. above and beyond objective and subjective assessments of its worth.3 drivers support customer equity (Cont·d) ‡ Relationship equity ‡ the customer¶s tendency to stick with the brand.

.Cultivating Customer Relationships Customer Relationship Management (CRM) ‡ managing customer detailed information to maximize customer loyalty. Customer touch point ‡ everytime your customer come into contact with. or touch your brand and anything and everything associated with it.

One-to-One Marketing ‡ customer relationship management strategy emphasizing personalized interactions with customers ‡ Try to make a unique product offering for each customer ‡ Eg: Customer detail form .

Eg: Customer detail form .

Steps of One-to-One Marketing Identify prospects and customers Differentiate customers by needs and value to company Interact to improve knowledge Customize for each customer .

and mine a rich customer database with information derived from all the channel and customer touch points .1. maintain.Identify prospects and customers ‡ Build.

margin levels.Differentiate customers by needs and value to company ‡ Apply activity-based costing and calculate customer lifetime value ‡ Estimate net present all the future profits coming from purchase. . and referrals. less customer specific servicing costs.2.

.3.Interact to improve knowledge ‡ Interact with customer ‡ Improve knowledge about customer latest information ‡ Formulate customized offerings that you can communicate in a personalized way.

4. ‡ Facilitate customer-company interaction through the company contact center and website .Customize for each customer ‡ Customize products. and message to each customer. services.

CRM Strategies ‡ ‡ ‡ ‡ ‡ Reduce the rate of customer defection Increase relationship with customer Enhance the growth potential of customer Making low profit customer more profitable Focus more effort on high-profit customers .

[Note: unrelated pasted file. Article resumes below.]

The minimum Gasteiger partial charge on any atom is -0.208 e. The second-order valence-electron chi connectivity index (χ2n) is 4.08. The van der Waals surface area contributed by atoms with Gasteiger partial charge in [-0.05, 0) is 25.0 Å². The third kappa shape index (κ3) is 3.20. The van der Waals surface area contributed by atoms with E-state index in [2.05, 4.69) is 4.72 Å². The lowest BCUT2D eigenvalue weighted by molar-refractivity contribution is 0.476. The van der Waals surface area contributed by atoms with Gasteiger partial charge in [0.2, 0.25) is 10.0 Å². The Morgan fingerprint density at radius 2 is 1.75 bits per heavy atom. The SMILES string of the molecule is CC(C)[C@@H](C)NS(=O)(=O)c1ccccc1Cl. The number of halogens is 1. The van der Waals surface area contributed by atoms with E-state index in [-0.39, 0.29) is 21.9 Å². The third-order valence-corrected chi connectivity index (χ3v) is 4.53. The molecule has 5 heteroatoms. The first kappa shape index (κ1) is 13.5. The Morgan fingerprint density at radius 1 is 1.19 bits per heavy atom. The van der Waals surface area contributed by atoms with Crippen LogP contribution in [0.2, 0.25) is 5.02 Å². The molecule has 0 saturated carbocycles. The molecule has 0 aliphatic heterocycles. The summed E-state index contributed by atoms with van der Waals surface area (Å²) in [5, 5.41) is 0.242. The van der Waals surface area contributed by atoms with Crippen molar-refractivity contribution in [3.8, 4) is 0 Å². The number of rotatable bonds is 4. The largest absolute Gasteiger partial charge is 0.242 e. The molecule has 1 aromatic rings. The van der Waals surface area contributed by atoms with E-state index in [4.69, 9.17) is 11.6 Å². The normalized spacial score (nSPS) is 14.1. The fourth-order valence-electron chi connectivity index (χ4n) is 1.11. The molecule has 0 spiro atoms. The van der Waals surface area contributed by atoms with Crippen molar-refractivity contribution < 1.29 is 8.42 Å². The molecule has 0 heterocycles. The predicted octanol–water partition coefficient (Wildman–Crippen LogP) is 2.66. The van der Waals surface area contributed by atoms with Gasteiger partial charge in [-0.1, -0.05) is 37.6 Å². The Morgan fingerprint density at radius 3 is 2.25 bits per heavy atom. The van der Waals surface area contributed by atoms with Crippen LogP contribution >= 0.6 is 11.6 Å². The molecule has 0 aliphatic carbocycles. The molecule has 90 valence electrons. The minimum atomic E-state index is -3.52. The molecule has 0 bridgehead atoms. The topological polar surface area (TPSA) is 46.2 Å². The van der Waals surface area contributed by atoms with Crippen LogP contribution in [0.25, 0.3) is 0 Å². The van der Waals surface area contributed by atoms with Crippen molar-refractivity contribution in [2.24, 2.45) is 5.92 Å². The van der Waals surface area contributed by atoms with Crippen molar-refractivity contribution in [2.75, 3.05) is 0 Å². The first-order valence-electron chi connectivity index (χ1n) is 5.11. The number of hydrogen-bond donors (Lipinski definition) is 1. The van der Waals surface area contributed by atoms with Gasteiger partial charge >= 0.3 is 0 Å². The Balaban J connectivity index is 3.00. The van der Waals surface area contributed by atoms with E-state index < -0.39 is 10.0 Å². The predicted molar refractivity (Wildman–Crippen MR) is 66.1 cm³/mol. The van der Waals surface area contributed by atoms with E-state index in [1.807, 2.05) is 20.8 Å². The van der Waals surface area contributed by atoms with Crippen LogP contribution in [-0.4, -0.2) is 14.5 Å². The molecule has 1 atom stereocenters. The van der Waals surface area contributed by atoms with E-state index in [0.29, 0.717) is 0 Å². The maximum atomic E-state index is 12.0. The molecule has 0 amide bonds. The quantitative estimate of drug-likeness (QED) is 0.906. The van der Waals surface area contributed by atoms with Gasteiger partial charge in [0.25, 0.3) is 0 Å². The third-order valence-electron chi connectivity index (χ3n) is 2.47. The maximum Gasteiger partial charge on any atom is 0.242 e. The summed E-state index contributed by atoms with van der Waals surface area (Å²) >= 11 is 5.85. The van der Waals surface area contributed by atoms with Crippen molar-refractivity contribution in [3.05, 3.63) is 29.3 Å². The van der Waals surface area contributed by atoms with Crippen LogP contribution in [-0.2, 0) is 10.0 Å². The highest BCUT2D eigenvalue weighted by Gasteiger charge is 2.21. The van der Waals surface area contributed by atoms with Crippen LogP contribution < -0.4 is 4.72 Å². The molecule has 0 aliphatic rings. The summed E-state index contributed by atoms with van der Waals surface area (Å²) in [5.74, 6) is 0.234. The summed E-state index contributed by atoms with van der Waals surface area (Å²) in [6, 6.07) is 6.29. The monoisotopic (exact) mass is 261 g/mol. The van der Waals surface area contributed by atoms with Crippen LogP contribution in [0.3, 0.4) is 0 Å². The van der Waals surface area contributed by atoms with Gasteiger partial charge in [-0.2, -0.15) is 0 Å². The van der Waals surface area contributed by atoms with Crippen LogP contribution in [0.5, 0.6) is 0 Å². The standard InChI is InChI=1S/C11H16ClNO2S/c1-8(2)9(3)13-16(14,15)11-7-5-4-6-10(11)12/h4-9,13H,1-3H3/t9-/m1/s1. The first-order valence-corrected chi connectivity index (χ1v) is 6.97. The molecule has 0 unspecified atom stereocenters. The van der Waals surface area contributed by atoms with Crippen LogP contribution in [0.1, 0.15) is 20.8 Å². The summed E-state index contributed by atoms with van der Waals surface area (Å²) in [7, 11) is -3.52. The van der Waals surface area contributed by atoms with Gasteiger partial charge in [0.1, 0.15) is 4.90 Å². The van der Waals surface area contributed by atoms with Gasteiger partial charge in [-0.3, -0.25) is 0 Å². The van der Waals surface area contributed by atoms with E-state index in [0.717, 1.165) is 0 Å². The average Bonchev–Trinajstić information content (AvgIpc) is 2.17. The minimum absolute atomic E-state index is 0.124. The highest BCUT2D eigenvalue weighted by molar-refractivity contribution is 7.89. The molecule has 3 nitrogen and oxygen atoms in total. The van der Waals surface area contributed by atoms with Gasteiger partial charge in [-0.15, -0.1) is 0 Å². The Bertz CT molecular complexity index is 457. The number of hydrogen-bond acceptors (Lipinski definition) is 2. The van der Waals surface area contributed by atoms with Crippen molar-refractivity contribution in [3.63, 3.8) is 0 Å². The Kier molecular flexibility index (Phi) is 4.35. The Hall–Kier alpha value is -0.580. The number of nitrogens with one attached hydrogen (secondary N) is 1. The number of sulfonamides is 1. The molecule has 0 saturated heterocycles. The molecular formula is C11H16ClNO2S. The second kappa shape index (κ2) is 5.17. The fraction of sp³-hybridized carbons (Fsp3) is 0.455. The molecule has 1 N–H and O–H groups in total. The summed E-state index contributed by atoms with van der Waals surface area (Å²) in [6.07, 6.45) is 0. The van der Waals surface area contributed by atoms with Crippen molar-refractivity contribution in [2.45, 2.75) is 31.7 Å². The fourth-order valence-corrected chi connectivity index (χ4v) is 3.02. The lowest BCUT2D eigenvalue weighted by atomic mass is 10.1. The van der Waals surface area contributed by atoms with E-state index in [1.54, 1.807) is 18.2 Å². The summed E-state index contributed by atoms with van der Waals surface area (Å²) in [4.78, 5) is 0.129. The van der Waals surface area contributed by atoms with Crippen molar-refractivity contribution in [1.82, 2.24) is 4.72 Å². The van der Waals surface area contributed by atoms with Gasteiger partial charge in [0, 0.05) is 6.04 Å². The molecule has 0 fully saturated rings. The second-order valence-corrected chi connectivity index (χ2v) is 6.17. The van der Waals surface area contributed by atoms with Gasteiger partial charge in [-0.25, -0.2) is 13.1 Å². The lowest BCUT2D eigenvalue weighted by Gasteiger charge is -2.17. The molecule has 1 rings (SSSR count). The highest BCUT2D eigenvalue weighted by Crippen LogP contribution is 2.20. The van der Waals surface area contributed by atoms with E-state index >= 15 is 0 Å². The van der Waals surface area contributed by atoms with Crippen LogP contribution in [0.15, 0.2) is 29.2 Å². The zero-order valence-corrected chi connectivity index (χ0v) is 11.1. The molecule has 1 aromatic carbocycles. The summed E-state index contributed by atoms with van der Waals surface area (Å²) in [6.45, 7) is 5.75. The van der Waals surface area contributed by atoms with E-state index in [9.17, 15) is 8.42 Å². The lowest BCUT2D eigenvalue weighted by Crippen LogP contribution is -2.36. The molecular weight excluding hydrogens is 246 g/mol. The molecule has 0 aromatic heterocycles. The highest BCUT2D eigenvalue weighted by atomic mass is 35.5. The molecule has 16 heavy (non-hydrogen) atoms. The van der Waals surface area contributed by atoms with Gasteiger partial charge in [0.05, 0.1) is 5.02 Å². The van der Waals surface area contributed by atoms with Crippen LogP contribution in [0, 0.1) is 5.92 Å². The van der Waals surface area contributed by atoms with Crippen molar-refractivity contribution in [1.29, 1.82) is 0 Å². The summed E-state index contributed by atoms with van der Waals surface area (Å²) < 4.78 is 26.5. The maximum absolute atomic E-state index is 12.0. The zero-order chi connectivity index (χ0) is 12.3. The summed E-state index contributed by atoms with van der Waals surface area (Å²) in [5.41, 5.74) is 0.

Reduce the rate of customer defection ‡ Selecting and training employees to be knowledgeable and friendly increases the likelihood that the inevitable shopping questions from customers. .

Increase relationship with customer ‡ Treat customers as partners ‡ Soliciting their help in the design of new products or improving customer services .

Enhance the growth potential of customer ‡ Increasing sales from existing customers with new offerings and opportunity .

or pay higher amounts or fees .Making low profit customer more profitable ‡ Encourage unprofitable customer buy more or in large quantity. forgo certain features or services.

Focus more effort on high-profit customers ‡ The most valuable customer can be treated in special way ‡ Send a strong positive signal to your customers ‡ Thoughtful gesture : birthday greeting. invitation for special sports and so on . small gift.

Process of Attracting and Retaining Customers Potentials Suspects Prospects Disqualified Prospects Repeat customers First-time customers Clients Members Advocates Ex-customers Partners .

‡ Prospects = people with the motivation.Process of Attracting and Retaining Customers (Cont·d) ‡ Potentials = people who might have an interest in buying the company¶s product or service but may not have real intention to do so. ability and opportunity to make a purchase ‡ First time customer = customer first-time buy company¶s products and services .

Process of Attracting and Retaining Customers (Cont·d) ‡ Repeat customer = customer come back with the products and services again ‡ Clients = customers want special treatment and knowledge from products and services ‡ Members = customers become member for particular company .

Process of Attracting and Retaining Customers (Cont·d) ‡ Advocates = customers intend to recommend others to buy and use products and services once customer satisfied ‡ Partners = customers being trusted by company. successfully retain customers .

Improve loyalty and retention Interacting with customers ‡ Listening to customers ‡ Understanding customer¶s point of view ‡ Give suggestions and solution to customer Developing loyalty programs ‡ Provide rewards to customers Personalizing Marketing ‡ Serve as clients .

Database Key Concepts ‡ ‡ ‡ ‡ ‡ ‡ Customer database Database marketing Mailing list Business database Data warehouse Data mining .

Database Key Concepts ‡ ‡ ‡ ‡ ‡ ‡ Customer database Database marketing Mailing list Business database Data warehouse Data mining ‡ Collection of comprehensive information about individual customers or prospects .

transaction and build customer relationship. maintaining. and using customer databases and other databases to contact.Database Key Concepts ‡ ‡ ‡ ‡ ‡ ‡ Customer database Database marketing Mailing list Business database Data warehouse Data mining ‡ Process of building. .

address. . and telephone numbers.Database Key Concepts ‡ ‡ ‡ ‡ ‡ ‡ Customer database Database marketing Mailing list Business database Data warehouse Data mining ‡ a set of names.

past volumes. prices. and profits.Database Key Concepts ‡ ‡ ‡ ‡ ‡ ‡ Customer database Database marketing Mailing list Business database Data warehouse Data mining ‡ Contain business customers¶ past purchase. buyer team member names .

Database Key Concepts ‡ ‡ ‡ ‡ ‡ ‡ Customer database Database marketing Mailing list Business database Data warehouse Data mining ‡ Capture. and analyze it to draw inferences about an individual customer¶s needs and responses. . query.